DeAngelo remains hopeful that federal prosecutors will have a change
of heart. He noted that earlier this month Attorney General Eric
Holder said the Obama administration would soon roll out new
regulations making it easier for banks to do business with legal
marijuana sellers.

Recreational marijuana use is now legal in two states, Washington and
Colorado, and another 18 states have legalized cannabis for medical
purposes. An initiative to legalize marijuana in California may appear
on the November 2014 ballot. A Field Poll released in December
reported that 55 percent of Californians support legalization.

DeAngelo is also optimistic about Harborside's chances of prevailing
in its fight to keep the U.S. attorney for the Northern District of
California from seizing the buildings it occupies.

Matt Pappas, a Long Beach lawyer, said he successfully represented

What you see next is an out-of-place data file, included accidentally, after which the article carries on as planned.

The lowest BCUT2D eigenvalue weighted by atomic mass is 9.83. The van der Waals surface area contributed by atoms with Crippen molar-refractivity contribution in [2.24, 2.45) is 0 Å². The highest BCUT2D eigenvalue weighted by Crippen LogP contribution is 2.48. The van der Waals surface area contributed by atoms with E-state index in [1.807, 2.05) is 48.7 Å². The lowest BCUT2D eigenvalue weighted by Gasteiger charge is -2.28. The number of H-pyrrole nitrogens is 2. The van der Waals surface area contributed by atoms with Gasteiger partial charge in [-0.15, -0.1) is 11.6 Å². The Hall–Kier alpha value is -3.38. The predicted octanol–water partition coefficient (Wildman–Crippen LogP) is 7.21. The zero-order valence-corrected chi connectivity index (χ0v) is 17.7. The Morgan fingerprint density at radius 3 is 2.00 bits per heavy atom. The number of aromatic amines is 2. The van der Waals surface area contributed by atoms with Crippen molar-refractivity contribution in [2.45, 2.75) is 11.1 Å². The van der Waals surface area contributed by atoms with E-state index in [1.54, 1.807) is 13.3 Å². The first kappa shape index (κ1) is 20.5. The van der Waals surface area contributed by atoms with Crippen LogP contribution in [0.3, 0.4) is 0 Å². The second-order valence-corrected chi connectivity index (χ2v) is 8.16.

five clients last year whose property the U.S. Attorney's Office for
the Central District of California was attempting to seize because
medical marijuana dispensaries were operating there.

"The government dismissed the cases with prejudice," Pappas said, "and
in several of the cases, the collectives that were on the property
remained in operation."

Pappas asserted that Haag, the U.S. attorney for the Northern District
of California, is failing to follow Department of Justice policy.

"She is fully out of compliance with her boss, who is Deputy Attorney
General James Cole," Pappas said. "She is off the reservation."

Lillian Arauz Haase, a spokeswoman for Haag, did not respond to a
request for comment.



A Marin Allliance for Medical Marijuana memorabilia silent
auction/sale begins this weekend.

Items include posters, flyers and gun safes where cannabis was stored
to keep it dry. Three lockers full of material at Ignacio Mini
Storage, 394 Bel Marin Keys Blvd. in Novato. Lockers will be open for
inspection noon to five on Friday, Saturday and Sunday. 
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MAP posted-by: Jo-D